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    McMullen-McGloin Colony: 1838. Comprises: 1) Nathaniel Townsend. Document Signed "Nathl. Townsend" as Consul for the Republic of Texas in New Orleans, one page, 7.75" x 9.75". New Orleans, January 31, 1838. Partly printed, completed in manuscript. Townsend certifies that "Wm Boswell whose name is subscribed to the annexed Power of Attorney is acting in the capacity of Notary Public in this city and that full faith and credit are given to all his acts as such." Horizontal folds. Remnant at upper right from prior attachment to accompanying Power of Attorney. Embossed "Consul of the Republic of Texas New Orleans" Lone Star seal affixed at lower left. Fine condition.

    2) William Boswell. Manuscript Document Signed "William Boswell/Nr. Pub.," two pages, 8.5" x 13.75", front and verso. New Orleans, January 31, 1838. In part, "Personally came and appeared Mr. John Houlihan of McMullen and McGlone's [sic] Colony, Republic of Texas who declared that he does by these presents appoint and in his place and stead put Mr. John McMullen, Empresario of the Colony of San Patricio to be his true and lawful obtain possession of the one undivided half of a certain tract of land lying on the waters of the atoscoso [sic, Atascosa] in the Colony of John McMullen, being the same which he obtained from the Government of Coahuila and Texas as a colonist to cultivate the said land, consent to a division of the said land..." Chipped at all edges, not affecting text. Portion missing at upper left where Townsend document had been attached. Very good condition. John Houlihan was one of the original land grantees in the McMullen-McGloin colony of San Patricio de Hibernia in Texas. He received his grant in 1835. His land was around the present-day town of Whitsett, Live Oak County, Texas. The McMullen-McGloin colony was founded in 1828 by John McMullen and James McGloin after an empresario contract originally granted to John G. Purnell and Benjamin D. Lovell was relinquished. The contract called for settling 200 families on the left bank of the Nueces River above the coastal reserve. In the summer of 1829, McMullen and McGloin went to New York to recruit colonists, targeting recently arrived Irish immigrants who were not yet established; they found several hundred willing colonists. In October 1831, the colonists laid out a town on the east bank of the Nueces, which they called San Patricio de Hibernia, or St. Patrick of Ireland, for the patron saint of their homeland. Descendents of some of the original colonists still live in the area. From the collection of Darrel Brown.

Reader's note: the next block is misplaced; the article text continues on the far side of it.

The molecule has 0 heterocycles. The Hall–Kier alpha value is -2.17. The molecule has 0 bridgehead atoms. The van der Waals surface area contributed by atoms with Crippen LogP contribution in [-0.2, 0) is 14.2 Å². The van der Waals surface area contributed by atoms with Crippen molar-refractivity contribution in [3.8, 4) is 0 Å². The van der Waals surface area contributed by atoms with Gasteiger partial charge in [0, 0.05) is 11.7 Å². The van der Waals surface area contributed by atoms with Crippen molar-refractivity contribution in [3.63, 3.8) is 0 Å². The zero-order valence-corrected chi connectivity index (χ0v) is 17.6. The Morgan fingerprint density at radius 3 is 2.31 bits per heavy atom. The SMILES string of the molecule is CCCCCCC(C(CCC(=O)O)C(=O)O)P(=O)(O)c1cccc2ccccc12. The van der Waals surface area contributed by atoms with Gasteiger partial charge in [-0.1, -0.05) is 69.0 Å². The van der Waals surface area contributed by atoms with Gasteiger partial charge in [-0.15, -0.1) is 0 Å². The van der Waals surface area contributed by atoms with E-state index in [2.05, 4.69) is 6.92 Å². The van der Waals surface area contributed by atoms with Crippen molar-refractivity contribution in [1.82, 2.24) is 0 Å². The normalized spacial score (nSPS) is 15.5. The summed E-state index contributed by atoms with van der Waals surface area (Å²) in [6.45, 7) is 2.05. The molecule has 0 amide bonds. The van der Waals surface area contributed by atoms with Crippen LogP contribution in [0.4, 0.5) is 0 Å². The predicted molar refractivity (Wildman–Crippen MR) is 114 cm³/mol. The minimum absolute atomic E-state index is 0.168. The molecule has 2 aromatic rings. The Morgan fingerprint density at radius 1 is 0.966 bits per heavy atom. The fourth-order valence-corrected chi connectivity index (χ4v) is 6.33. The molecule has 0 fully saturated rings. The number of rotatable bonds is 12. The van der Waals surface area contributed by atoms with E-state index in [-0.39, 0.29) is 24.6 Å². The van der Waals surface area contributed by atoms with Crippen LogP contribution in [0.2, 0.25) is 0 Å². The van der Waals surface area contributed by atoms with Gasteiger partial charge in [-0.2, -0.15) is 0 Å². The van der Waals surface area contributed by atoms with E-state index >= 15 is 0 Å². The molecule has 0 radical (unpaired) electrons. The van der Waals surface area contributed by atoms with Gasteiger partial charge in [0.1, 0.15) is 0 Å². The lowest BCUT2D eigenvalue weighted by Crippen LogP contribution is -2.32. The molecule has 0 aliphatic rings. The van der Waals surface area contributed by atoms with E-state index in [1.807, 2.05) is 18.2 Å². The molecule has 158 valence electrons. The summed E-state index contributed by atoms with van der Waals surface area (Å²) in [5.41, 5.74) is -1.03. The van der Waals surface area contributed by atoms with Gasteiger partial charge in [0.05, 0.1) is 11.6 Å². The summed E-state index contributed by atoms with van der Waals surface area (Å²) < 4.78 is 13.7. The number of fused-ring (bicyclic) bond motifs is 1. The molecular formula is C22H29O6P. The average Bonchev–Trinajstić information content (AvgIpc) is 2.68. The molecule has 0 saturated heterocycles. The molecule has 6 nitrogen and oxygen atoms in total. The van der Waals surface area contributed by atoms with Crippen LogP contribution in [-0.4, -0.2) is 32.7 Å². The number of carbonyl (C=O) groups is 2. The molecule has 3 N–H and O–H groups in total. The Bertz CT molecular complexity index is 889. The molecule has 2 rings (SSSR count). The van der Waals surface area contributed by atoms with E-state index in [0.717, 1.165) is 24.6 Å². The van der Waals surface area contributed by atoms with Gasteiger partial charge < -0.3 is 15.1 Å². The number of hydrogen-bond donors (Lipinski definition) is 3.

Auction Info

    Auction Dates
    December, 2007
    1st-3rd Saturday-Monday
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